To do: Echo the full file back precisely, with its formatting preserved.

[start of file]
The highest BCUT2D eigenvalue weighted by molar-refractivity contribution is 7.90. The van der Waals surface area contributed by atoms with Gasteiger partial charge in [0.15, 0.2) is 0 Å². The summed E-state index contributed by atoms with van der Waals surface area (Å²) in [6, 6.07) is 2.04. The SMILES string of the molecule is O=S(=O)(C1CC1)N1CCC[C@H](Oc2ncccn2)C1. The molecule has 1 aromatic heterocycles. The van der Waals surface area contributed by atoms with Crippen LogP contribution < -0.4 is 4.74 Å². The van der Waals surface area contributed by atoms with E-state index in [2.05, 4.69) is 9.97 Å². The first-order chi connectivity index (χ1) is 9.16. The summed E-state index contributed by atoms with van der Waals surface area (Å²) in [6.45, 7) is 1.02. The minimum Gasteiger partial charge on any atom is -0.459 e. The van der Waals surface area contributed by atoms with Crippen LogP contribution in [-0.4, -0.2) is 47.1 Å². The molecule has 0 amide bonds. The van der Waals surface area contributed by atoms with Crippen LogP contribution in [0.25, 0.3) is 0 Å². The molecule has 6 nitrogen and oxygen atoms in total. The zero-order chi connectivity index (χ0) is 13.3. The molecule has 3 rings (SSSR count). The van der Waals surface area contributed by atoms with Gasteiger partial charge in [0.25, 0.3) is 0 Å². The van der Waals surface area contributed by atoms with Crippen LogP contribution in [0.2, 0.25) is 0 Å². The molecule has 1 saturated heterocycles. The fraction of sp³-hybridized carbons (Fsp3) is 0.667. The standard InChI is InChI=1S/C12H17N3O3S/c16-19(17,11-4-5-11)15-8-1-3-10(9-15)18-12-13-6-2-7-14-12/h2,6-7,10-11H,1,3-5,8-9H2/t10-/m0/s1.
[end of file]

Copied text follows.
The highest BCUT2D eigenvalue weighted by molar-refractivity contribution is 7.90. The van der Waals surface area contributed by atoms with Gasteiger partial charge in [0.15, 0.2) is 0 Å². The summed E-state index contributed by atoms with van der Waals surface area (Å²) in [6, 6.07) is 2.04. The SMILES string of the molecule is O=S(=O)(C1CC1)N1CCC[C@H](Oc2ncccn2)C1. The molecule has 1 aromatic heterocycles. The van der Waals surface area contributed by atoms with Crippen LogP contribution < -0.4 is 4.74 Å². The van der Waals surface area contributed by atoms with E-state index in [2.05, 4.69) is 9.97 Å². The first-order chi connectivity index (χ1) is 9.16. The summed E-state index contributed by atoms with van der Waals surface area (Å²) in [6.45, 7) is 1.02. The minimum Gasteiger partial charge on any atom is -0.459 e. The van der Waals surface area contributed by atoms with Crippen LogP contribution in [-0.4, -0.2) is 47.1 Å². The molecule has 0 amide bonds. The van der Waals surface area contributed by atoms with Crippen LogP contribution in [0.25, 0.3) is 0 Å². The molecule has 6 nitrogen and oxygen atoms in total. The zero-order chi connectivity index (χ0) is 13.3. The molecule has 3 rings (SSSR count). The van der Waals surface area contributed by atoms with Gasteiger partial charge in [0.25, 0.3) is 0 Å². The van der Waals surface area contributed by atoms with Crippen LogP contribution in [0.2, 0.25) is 0 Å². The molecule has 1 saturated heterocycles. The fraction of sp³-hybridized carbons (Fsp3) is 0.667. The standard InChI is InChI=1S/C12H17N3O3S/c16-19(17,11-4-5-11)15-8-1-3-10(9-15)18-12-13-6-2-7-14-12/h2,6-7,10-11H,1,3-5,8-9H2/t10-/m0/s1.